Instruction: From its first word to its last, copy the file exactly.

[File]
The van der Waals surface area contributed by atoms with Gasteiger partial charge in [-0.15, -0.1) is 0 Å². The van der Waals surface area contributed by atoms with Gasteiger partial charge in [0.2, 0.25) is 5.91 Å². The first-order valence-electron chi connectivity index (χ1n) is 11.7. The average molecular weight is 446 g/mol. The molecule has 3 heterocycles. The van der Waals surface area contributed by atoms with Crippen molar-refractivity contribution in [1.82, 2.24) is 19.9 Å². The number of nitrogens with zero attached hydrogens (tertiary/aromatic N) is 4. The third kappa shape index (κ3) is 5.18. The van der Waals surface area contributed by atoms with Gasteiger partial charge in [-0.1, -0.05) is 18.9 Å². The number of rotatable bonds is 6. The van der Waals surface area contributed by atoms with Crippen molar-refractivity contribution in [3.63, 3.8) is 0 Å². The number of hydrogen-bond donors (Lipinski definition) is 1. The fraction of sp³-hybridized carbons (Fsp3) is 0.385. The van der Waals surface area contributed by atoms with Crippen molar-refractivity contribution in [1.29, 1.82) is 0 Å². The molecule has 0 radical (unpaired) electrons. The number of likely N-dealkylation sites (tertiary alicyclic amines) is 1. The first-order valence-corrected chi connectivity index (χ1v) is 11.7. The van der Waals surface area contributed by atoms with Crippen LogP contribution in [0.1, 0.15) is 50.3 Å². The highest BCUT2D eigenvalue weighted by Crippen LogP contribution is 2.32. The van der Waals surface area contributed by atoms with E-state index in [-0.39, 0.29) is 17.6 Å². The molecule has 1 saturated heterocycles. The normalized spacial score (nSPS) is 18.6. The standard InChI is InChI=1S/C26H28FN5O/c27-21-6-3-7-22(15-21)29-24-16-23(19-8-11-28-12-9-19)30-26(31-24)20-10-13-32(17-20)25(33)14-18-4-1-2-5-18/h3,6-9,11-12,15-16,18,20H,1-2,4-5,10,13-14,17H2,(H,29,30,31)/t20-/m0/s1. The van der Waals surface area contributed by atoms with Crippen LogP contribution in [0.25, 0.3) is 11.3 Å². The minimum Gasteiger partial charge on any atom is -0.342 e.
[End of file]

The van der Waals surface area contributed by atoms with Gasteiger partial charge in [-0.15, -0.1) is 0 Å². The van der Waals surface area contributed by atoms with Gasteiger partial charge in [0.2, 0.25) is 5.91 Å². The first-order valence-electron chi connectivity index (χ1n) is 11.7. The average molecular weight is 446 g/mol. The molecule has 3 heterocycles. The van der Waals surface area contributed by atoms with Crippen molar-refractivity contribution in [1.82, 2.24) is 19.9 Å². The number of nitrogens with zero attached hydrogens (tertiary/aromatic N) is 4. The third kappa shape index (κ3) is 5.18. The van der Waals surface area contributed by atoms with Gasteiger partial charge in [-0.1, -0.05) is 18.9 Å². The number of rotatable bonds is 6. The van der Waals surface area contributed by atoms with Crippen molar-refractivity contribution in [3.63, 3.8) is 0 Å². The number of hydrogen-bond donors (Lipinski definition) is 1. The fraction of sp³-hybridized carbons (Fsp3) is 0.385. The van der Waals surface area contributed by atoms with Crippen molar-refractivity contribution in [1.29, 1.82) is 0 Å². The molecule has 0 radical (unpaired) electrons. The number of likely N-dealkylation sites (tertiary alicyclic amines) is 1. The first-order valence-corrected chi connectivity index (χ1v) is 11.7. The van der Waals surface area contributed by atoms with Crippen LogP contribution in [0.1, 0.15) is 50.3 Å². The highest BCUT2D eigenvalue weighted by Crippen LogP contribution is 2.32. The van der Waals surface area contributed by atoms with E-state index in [-0.39, 0.29) is 17.6 Å². The molecule has 1 saturated heterocycles. The normalized spacial score (nSPS) is 18.6. The standard InChI is InChI=1S/C26H28FN5O/c27-21-6-3-7-22(15-21)29-24-16-23(19-8-11-28-12-9-19)30-26(31-24)20-10-13-32(17-20)25(33)14-18-4-1-2-5-18/h3,6-9,11-12,15-16,18,20H,1-2,4-5,10,13-14,17H2,(H,29,30,31)/t20-/m0/s1. The van der Waals surface area contributed by atoms with Crippen LogP contribution in [0.25, 0.3) is 11.3 Å². The minimum Gasteiger partial charge on any atom is -0.342 e.